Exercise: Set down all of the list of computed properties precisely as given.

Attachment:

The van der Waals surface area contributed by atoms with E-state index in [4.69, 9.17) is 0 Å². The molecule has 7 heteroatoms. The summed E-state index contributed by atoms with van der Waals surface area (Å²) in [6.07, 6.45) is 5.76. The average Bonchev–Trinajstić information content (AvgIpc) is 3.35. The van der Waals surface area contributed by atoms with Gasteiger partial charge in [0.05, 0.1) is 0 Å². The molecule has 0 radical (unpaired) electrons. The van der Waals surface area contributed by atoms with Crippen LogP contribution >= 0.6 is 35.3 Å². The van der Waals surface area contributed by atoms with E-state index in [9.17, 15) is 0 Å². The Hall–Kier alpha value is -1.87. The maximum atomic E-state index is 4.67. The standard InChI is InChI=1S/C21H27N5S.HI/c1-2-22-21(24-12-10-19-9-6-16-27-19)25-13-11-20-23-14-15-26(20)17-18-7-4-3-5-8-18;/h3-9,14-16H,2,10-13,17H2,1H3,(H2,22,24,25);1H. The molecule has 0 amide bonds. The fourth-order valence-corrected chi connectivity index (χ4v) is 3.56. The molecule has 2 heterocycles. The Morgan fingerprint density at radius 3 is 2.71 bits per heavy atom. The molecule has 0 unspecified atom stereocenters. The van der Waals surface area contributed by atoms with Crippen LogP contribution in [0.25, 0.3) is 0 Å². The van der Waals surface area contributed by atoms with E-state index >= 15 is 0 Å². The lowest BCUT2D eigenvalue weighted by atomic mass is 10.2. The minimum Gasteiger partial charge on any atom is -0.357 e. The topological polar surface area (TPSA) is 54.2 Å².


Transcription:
The van der Waals surface area contributed by atoms with E-state index in [4.69, 9.17) is 0 Å². The molecule has 7 heteroatoms. The summed E-state index contributed by atoms with van der Waals surface area (Å²) in [6.07, 6.45) is 5.76. The average Bonchev–Trinajstić information content (AvgIpc) is 3.35. The van der Waals surface area contributed by atoms with Gasteiger partial charge in [0.05, 0.1) is 0 Å². The molecule has 0 radical (unpaired) electrons. The van der Waals surface area contributed by atoms with Crippen LogP contribution >= 0.6 is 35.3 Å². The van der Waals surface area contributed by atoms with E-state index in [9.17, 15) is 0 Å². The Hall–Kier alpha value is -1.87. The maximum atomic E-state index is 4.67. The standard InChI is InChI=1S/C21H27N5S.HI/c1-2-22-21(24-12-10-19-9-6-16-27-19)25-13-11-20-23-14-15-26(20)17-18-7-4-3-5-8-18;/h3-9,14-16H,2,10-13,17H2,1H3,(H2,22,24,25);1H. The molecule has 0 amide bonds. The fourth-order valence-corrected chi connectivity index (χ4v) is 3.56. The molecule has 2 heterocycles. The Morgan fingerprint density at radius 3 is 2.71 bits per heavy atom. The molecule has 0 unspecified atom stereocenters. The van der Waals surface area contributed by atoms with Crippen LogP contribution in [0.25, 0.3) is 0 Å². The van der Waals surface area contributed by atoms with E-state index >= 15 is 0 Å². The lowest BCUT2D eigenvalue weighted by atomic mass is 10.2. The minimum Gasteiger partial charge on any atom is -0.357 e. The topological polar surface area (TPSA) is 54.2 Å².